GUN BAN STARTS: Imprisonment for violators, says Comelec

ILOILO City – Today starts the five-month election period – Jan. 13 to June 12 – for the May 13, 2019 midterm elections. Thus today starts, too, the nationwide election gun ban, according to the Commission on Elections (Comelec). The gun ban seeks to prevent unlawful elements such as private armed groups and gun-for-hire groups from intimidating, injuring or killing anyone during the election season.

During this period, all licenses to carry firearms outside of residences are suspended, said Comelec Region 6 director Dennis Ausan.

Only members of the Philippine National Police, Armed Forces of the Philippines, National Bureau of Investigation and other law enforcement units will be issued written permits by the Comelec to carry firearms. But they have to be in their complete uniforms.

As provided for in Section 261 of the Omnibus Election Code, violating the gun ban is an election offense.

Violators face imprisonment “not less than one year but not more than six years,” said Ausan.

Erring uniformed personnel, on the other hand, faces dismissal from the service.

Pursuant to Comelec Resolution No. 10446, qualified persons and entities may seek exemption to the gun ban and other prohibited acts by applying for the appropriate Certificate of Authority (CA) at the Comelec through the Committee on the Ban on Firearms and Security Personnel (CBFSP).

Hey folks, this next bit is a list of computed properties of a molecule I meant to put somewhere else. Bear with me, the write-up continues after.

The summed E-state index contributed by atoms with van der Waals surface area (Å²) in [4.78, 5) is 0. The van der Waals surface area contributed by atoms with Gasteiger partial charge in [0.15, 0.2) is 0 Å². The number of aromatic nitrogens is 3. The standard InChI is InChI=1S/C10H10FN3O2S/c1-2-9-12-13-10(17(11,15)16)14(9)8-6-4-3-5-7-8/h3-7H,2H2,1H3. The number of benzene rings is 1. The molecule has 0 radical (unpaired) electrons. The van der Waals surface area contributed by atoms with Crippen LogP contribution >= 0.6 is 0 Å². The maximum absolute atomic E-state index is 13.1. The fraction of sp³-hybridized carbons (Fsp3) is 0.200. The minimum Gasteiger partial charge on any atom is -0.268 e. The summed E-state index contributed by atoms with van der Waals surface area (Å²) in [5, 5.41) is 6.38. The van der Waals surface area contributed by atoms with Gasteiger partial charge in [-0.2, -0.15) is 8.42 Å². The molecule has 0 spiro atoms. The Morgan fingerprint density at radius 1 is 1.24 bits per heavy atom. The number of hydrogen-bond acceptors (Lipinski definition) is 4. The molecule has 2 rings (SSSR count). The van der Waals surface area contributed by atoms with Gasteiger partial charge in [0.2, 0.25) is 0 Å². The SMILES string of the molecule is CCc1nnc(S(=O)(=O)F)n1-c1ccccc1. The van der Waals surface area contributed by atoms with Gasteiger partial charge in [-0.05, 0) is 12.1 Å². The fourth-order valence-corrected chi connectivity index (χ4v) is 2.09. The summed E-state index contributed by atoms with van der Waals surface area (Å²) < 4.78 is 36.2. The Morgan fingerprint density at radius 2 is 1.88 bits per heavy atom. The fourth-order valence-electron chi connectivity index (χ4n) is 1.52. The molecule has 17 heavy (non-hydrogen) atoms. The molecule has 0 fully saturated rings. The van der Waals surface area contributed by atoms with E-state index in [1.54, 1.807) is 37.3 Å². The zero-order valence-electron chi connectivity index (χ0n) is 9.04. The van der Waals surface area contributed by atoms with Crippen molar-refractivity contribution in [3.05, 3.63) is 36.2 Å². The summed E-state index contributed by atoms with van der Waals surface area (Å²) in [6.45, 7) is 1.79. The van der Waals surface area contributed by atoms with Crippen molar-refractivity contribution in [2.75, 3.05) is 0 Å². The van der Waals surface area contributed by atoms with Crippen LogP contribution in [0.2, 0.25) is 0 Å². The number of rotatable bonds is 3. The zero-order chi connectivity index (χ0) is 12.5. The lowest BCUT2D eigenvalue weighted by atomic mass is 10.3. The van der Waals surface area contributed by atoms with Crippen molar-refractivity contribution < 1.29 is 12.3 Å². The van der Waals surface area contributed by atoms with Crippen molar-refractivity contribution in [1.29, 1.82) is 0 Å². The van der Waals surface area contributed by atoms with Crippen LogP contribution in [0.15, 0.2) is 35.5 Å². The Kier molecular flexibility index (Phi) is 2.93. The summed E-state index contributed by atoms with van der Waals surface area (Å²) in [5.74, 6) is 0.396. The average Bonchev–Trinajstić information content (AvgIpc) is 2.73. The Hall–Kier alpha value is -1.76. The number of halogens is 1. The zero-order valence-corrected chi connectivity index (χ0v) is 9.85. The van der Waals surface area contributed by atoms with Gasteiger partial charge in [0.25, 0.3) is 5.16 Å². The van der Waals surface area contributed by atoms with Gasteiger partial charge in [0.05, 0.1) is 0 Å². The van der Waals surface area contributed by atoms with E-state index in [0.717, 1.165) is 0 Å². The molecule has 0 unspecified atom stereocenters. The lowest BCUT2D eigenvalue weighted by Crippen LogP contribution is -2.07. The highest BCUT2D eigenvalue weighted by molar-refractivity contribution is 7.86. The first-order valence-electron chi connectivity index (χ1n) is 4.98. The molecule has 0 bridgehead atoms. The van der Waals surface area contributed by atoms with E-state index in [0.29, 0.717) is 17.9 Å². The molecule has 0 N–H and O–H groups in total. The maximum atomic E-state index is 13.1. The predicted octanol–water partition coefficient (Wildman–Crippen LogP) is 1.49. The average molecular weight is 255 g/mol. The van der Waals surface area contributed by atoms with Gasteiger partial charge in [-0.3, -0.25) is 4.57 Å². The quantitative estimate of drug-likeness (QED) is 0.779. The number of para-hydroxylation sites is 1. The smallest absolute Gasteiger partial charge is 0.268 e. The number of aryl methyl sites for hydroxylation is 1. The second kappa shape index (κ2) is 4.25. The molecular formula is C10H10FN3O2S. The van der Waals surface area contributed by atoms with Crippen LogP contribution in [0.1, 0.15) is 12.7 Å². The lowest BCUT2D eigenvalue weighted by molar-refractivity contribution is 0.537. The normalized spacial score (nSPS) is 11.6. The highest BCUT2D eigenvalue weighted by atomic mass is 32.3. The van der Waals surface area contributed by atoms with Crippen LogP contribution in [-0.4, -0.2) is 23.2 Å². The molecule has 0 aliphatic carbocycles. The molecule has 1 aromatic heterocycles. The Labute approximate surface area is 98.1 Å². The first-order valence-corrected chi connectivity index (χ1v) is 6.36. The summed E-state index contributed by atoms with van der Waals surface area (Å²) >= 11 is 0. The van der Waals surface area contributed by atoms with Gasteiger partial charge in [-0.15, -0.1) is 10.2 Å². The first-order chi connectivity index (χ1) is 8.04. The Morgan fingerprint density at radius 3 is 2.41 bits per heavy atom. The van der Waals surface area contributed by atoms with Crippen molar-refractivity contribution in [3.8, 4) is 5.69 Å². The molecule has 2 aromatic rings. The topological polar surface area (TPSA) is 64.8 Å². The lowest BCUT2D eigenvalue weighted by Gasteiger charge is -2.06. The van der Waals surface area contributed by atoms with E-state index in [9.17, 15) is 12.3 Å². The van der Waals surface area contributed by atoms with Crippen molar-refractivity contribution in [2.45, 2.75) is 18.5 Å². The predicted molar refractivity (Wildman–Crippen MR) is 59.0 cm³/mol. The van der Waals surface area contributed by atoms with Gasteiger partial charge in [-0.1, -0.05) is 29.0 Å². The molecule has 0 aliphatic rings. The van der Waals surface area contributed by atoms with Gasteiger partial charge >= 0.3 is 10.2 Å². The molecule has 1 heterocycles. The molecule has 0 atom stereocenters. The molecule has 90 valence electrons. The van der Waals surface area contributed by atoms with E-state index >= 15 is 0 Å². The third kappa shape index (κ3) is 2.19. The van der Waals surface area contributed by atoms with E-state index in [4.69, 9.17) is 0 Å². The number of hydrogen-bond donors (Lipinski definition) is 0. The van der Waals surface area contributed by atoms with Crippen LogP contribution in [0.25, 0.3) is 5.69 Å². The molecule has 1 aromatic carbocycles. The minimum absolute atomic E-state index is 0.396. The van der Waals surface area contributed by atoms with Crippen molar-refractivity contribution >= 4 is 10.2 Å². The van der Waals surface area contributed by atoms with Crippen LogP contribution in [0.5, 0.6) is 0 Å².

Application forms and requirements for the issuance of a CA must be submitted to the CBFSP Office at the Comelec main office from Dec. 1, 2018 to May 29, 2019.

Unless properly covered by a CA, any permit to carry firearm/s outside one’s residence or place of business will be ineffective and without force and effect during the election period.

According to Ausan, those seeking gun ban exemption would be subjected to a threat assessment “nga indeed may danger sa life mo and you need to carry a firearm.”

Ausan also said the police would be setting up checkpoints to enforce the gun ban and maintain peace and order.

The checkpoints should be placed in well-lit areas, manned by policemen in uniform, and must have signage that bear the names and contact information of the police and election officers in charge.

In Manila, Comelec central office spokesperson James Jimenez said motorists are “under no obligation” to open car windows or compartments, noting that policemen are bound by the “plain-view doctrine” at checkpoints.

“They can look but they should not touch,” Jimenez said in a press briefing.

In this year’s midterm elections, voters will choose 12 senators, congressmen, party-list representatives, and local government officials such as mayor, vice mayor, governor, vice governor, city councilors, and municipal and provincial board members./PN


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